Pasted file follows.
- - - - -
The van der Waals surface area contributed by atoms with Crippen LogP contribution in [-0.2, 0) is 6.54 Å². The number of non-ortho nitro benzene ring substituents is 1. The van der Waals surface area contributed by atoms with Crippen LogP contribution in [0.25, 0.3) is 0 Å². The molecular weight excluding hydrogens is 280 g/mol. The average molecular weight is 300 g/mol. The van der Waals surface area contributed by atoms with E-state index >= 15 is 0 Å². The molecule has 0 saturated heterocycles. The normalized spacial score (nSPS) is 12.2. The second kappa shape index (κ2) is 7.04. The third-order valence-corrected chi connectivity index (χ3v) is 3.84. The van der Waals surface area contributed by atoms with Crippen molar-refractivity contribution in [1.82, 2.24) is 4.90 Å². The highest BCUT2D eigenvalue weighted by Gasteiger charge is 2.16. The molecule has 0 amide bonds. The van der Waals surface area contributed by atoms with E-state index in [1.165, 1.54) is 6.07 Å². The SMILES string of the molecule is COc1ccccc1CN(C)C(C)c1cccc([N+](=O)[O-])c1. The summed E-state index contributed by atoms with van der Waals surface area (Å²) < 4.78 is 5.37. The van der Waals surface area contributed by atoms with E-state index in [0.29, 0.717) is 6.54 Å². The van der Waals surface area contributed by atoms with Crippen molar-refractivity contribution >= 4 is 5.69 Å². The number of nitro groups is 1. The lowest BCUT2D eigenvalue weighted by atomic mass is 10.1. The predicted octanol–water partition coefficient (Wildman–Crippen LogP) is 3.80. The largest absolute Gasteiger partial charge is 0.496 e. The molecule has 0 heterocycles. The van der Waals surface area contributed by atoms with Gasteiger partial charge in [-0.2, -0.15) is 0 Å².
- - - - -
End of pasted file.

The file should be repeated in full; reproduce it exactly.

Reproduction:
The van der Waals surface area contributed by atoms with Crippen LogP contribution in [-0.2, 0) is 6.54 Å². The number of non-ortho nitro benzene ring substituents is 1. The van der Waals surface area contributed by atoms with Crippen LogP contribution in [0.25, 0.3) is 0 Å². The molecular weight excluding hydrogens is 280 g/mol. The average molecular weight is 300 g/mol. The van der Waals surface area contributed by atoms with E-state index >= 15 is 0 Å². The molecule has 0 saturated heterocycles. The normalized spacial score (nSPS) is 12.2. The second kappa shape index (κ2) is 7.04. The third-order valence-corrected chi connectivity index (χ3v) is 3.84. The van der Waals surface area contributed by atoms with Crippen molar-refractivity contribution in [1.82, 2.24) is 4.90 Å². The highest BCUT2D eigenvalue weighted by Gasteiger charge is 2.16. The molecule has 0 amide bonds. The van der Waals surface area contributed by atoms with E-state index in [1.165, 1.54) is 6.07 Å². The SMILES string of the molecule is COc1ccccc1CN(C)C(C)c1cccc([N+](=O)[O-])c1. The summed E-state index contributed by atoms with van der Waals surface area (Å²) < 4.78 is 5.37. The van der Waals surface area contributed by atoms with E-state index in [0.29, 0.717) is 6.54 Å². The van der Waals surface area contributed by atoms with Crippen molar-refractivity contribution >= 4 is 5.69 Å². The number of nitro groups is 1. The lowest BCUT2D eigenvalue weighted by atomic mass is 10.1. The predicted octanol–water partition coefficient (Wildman–Crippen LogP) is 3.80. The largest absolute Gasteiger partial charge is 0.496 e. The molecule has 0 heterocycles. The van der Waals surface area contributed by atoms with Gasteiger partial charge in [-0.2, -0.15) is 0 Å².